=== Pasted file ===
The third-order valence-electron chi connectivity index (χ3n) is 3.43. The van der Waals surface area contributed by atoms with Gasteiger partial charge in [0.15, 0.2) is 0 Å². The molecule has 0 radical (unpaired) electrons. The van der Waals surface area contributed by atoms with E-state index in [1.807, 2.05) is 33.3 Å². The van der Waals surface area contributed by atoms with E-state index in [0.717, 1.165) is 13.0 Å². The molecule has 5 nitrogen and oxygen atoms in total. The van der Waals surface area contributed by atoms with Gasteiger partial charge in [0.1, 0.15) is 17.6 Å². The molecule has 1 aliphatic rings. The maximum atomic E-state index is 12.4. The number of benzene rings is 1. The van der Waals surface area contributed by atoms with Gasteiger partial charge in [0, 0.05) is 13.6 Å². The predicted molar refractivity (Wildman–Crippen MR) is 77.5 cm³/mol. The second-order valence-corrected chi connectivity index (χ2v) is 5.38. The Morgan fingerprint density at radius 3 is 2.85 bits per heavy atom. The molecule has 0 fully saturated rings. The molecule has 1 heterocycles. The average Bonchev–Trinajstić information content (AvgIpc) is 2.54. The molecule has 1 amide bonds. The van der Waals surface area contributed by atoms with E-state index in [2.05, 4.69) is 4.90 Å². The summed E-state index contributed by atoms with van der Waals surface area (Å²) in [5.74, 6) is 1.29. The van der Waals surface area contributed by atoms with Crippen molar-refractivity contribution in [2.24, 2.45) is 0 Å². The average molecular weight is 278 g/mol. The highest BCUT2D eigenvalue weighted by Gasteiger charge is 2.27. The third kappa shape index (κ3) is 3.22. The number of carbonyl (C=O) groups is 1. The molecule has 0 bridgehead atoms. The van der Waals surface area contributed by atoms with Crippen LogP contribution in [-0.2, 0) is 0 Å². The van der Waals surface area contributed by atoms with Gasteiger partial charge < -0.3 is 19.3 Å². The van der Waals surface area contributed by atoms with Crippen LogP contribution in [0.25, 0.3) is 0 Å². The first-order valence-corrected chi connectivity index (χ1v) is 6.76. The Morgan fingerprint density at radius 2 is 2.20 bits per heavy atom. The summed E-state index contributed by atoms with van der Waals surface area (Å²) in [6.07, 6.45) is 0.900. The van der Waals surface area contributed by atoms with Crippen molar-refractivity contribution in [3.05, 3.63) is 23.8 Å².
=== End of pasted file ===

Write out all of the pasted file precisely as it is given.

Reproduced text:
The third-order valence-electron chi connectivity index (χ3n) is 3.43. The van der Waals surface area contributed by atoms with Gasteiger partial charge in [0.15, 0.2) is 0 Å². The molecule has 0 radical (unpaired) electrons. The van der Waals surface area contributed by atoms with E-state index in [1.807, 2.05) is 33.3 Å². The van der Waals surface area contributed by atoms with E-state index in [0.717, 1.165) is 13.0 Å². The molecule has 5 nitrogen and oxygen atoms in total. The van der Waals surface area contributed by atoms with Gasteiger partial charge in [0.1, 0.15) is 17.6 Å². The molecule has 1 aliphatic rings. The maximum atomic E-state index is 12.4. The number of benzene rings is 1. The van der Waals surface area contributed by atoms with Gasteiger partial charge in [0, 0.05) is 13.6 Å². The predicted molar refractivity (Wildman–Crippen MR) is 77.5 cm³/mol. The second-order valence-corrected chi connectivity index (χ2v) is 5.38. The Morgan fingerprint density at radius 3 is 2.85 bits per heavy atom. The molecule has 0 fully saturated rings. The molecule has 1 heterocycles. The average Bonchev–Trinajstić information content (AvgIpc) is 2.54. The molecule has 1 amide bonds. The van der Waals surface area contributed by atoms with E-state index in [2.05, 4.69) is 4.90 Å². The summed E-state index contributed by atoms with van der Waals surface area (Å²) in [5.74, 6) is 1.29. The van der Waals surface area contributed by atoms with Crippen molar-refractivity contribution in [2.24, 2.45) is 0 Å². The average molecular weight is 278 g/mol. The highest BCUT2D eigenvalue weighted by Gasteiger charge is 2.27. The third kappa shape index (κ3) is 3.22. The number of carbonyl (C=O) groups is 1. The molecule has 0 bridgehead atoms. The van der Waals surface area contributed by atoms with Crippen LogP contribution in [-0.2, 0) is 0 Å². The van der Waals surface area contributed by atoms with Gasteiger partial charge < -0.3 is 19.3 Å². The van der Waals surface area contributed by atoms with Crippen LogP contribution in [0.25, 0.3) is 0 Å². The first-order valence-corrected chi connectivity index (χ1v) is 6.76. The Morgan fingerprint density at radius 2 is 2.20 bits per heavy atom. The summed E-state index contributed by atoms with van der Waals surface area (Å²) in [6.07, 6.45) is 0.900. The van der Waals surface area contributed by atoms with Crippen molar-refractivity contribution in [3.05, 3.63) is 23.8 Å².